Rick Santorum won all three Republican voting contests Tuesday night, breaking Mitt Romney's winning streak and denying him the image of an unstoppable front-runner.
Based on ABC News projections, Santorum won the Missouri primary and the Minnesota caucus. The Colorado GOP also tells ABC News that Santorum won that state's caucus.
In Missouri, Romney came in second, though he didn't do as well in Minnesota, where he got third.
Ron Paul placed second in Minnesota and third in Missouri. Newt Gingrich wasn't on the Missouri ballot, and he finished in fourth in Minnesota.
At a victory rally in Missouri, Santorum predicted that Romney would be denied his oft-noted massive campaign organization come the fall. And he said of his own supporters' cheers that "in Massachusetts, they were heard particularly loud tonight."
"We doubled 'em up here and in Minnesota," Santorum said to cheers he hadn't heard since his resurgent finish in Iowa a month ago.
Romney, meanwhile, didn't have a chance to give a victory speech. Speaking in Colorado as he trailed Santorum in the vote count there, the former Massachusetts governor said that "the race is too close to call in Colorado at this point, but I'm pretty confident we'll come in number one or number two."
"This was a good night for Rick Santorum," said Romney, who called Santorum after the results in Missouri and Minnesota were reported, though he left a message because he didn't get through to him. "I want to congratulate Senator Santorum. I wish him the very best."
Exactly four years ago, Romney gave a different speech -- the one in which he dropped out of the 2008 Republican primary to support John McCain. On Tuesday night, Romney spoke of 2008 only in terms of the promises Barack Obama made when he was elected president.
In the past week, Romney had been the undisputed front-runner after wins in Florida and in Nevada. He had expected strong showings in Minnesota and Colorado, having won both states' caucuses in 2008. Now he's lost both states tonight. His campaign had already tried to lower expectations by arguing that no candidate can win them all.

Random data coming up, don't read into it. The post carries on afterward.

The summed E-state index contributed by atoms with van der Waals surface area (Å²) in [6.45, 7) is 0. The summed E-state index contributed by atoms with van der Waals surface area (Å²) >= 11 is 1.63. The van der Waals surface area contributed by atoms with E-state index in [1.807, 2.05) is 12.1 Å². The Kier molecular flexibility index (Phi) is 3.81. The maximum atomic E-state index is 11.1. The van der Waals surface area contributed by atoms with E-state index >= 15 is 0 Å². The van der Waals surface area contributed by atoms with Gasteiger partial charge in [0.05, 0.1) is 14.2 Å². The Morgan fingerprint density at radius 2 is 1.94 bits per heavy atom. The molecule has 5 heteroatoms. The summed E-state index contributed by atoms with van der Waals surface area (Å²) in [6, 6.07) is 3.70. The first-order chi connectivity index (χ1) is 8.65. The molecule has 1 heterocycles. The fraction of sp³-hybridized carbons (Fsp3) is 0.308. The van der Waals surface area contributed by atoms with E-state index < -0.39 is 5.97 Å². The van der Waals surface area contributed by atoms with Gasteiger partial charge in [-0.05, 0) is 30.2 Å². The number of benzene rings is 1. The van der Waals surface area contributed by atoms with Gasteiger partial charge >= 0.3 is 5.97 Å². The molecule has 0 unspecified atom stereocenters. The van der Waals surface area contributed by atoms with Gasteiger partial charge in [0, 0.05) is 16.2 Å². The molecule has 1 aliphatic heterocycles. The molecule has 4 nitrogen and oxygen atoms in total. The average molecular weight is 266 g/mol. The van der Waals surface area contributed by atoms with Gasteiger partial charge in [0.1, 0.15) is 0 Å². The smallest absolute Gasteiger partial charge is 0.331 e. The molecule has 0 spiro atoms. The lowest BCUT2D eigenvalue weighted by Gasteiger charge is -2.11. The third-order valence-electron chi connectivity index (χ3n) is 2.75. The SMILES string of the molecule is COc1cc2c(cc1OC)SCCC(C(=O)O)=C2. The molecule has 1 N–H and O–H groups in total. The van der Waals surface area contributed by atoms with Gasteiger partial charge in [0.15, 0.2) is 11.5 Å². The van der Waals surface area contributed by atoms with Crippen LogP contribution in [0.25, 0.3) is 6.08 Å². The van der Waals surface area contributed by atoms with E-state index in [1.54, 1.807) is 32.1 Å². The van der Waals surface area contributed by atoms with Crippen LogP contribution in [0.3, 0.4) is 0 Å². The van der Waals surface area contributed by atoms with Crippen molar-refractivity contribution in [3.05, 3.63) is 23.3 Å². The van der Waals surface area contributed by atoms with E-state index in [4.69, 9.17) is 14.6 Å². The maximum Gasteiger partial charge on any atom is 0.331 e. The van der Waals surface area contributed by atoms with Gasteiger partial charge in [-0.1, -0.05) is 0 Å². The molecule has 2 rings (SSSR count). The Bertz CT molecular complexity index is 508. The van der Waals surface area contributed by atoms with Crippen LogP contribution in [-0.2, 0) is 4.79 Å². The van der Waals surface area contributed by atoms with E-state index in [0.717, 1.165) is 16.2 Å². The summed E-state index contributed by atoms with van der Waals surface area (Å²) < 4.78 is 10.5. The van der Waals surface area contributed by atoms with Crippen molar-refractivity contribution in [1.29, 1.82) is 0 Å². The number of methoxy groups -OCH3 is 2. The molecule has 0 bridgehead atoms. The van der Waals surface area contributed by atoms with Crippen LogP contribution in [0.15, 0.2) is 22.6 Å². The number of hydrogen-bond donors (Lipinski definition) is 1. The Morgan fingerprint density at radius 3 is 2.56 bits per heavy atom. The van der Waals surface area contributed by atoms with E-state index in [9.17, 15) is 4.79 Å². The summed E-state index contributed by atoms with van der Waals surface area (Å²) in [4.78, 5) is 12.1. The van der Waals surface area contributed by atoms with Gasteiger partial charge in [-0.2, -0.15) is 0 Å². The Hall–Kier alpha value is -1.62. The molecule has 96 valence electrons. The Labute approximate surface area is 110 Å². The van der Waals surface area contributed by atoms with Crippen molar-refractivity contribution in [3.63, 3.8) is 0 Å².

"Of course, there is no way for any nominee to win first place in every single contest -- John McCain lost 19 states in 2008, and we expect our opponents to notch a few wins too," Romney's political director Rich Beeson wrote in a memo for reporters.
After most of the votes had been tallied, Romney adviser Stuart Stevens told reporters that "we had to make tough choices and really focus on the delegates." The actual delegate count for the states that voted Tuesday won't be determined until later.
"There will be the same amount of delegates today as there are tomorrow," Stevens said. "You have to make these tough choices. We made these choices to focus on states that are going to be critical for delegates, and everyone's got to run their own campaign."
While the four candidates are competing for delegates -- 76 between the two caucuses (none in the Missouri primary) -- the real prize is the evolving media narrative that accompanies a surprise victory, or a better-than-expected finish, which Santorum appears to have clinched.
This is the first day this year when there are contests in more than one state. Santorum and Paul skipped last week's Florida primary to campaign elsewhere, and that strategy paid off for Santorum. His efforts in Minnesota and Missouri caught the attention of the Romney campaign, which put Minnesota Gov. Tim Pawlenty on a conference call to talk trash about the former-senator from Pennsylvania.
And once again, Gingrich may have been a spoiler for Romney. Even though he abandoned hope in all three states and moved on to Ohio, his absence potentially freed up conservative voters to side with Santorum, who has been itching for a good headline since his surprise victory in Iowa, the first state to vote in the GOP primary.
"Santorum probably resonates well with many Republicans here," said John Petrocik, the chairman of the political science department at the University of Missouri. "This is a culturally conservative place. Conservative religious groups, they're certainly a factor in Missouri, so I could imagine him doing fairly well."
The previous voting contests were all scheduled in a cluster, but after today's races there is a lull, which will allow the story of the outcomes in these three states to linger for weeks before another primary. Maine has a week of caucuses that ends Feb. 11, but after that the next voting isn't until Feb. 28, in Arizona and in Michigan.
It's also unlikely that any of the candidates will drop out of the race after Tuesday's votes. Gingrich, who dethroned Romney as the front-runner after a South Carolina win, has vowed to contest every state; Santorum got enough votes to prove that he can stay competitive; and Paul hasn't shown signs that he'd quit despite not yet winning a single primary or caucus.
All of which is unpleasant news for Romney, who has been forced to respond to venomous attacks from his rivals instead of focusing his attention on President Obama. Four years ago, Romney ended his 2008 bid for the GOP nomination shortly after losing to McCain on "Super Tuesday," which was Feb. 5 that year. This time around, "Super Tuesday" isn't until March 6.
ABC News's Elizabeth Hartfield and Emily Friedman contributed reporting.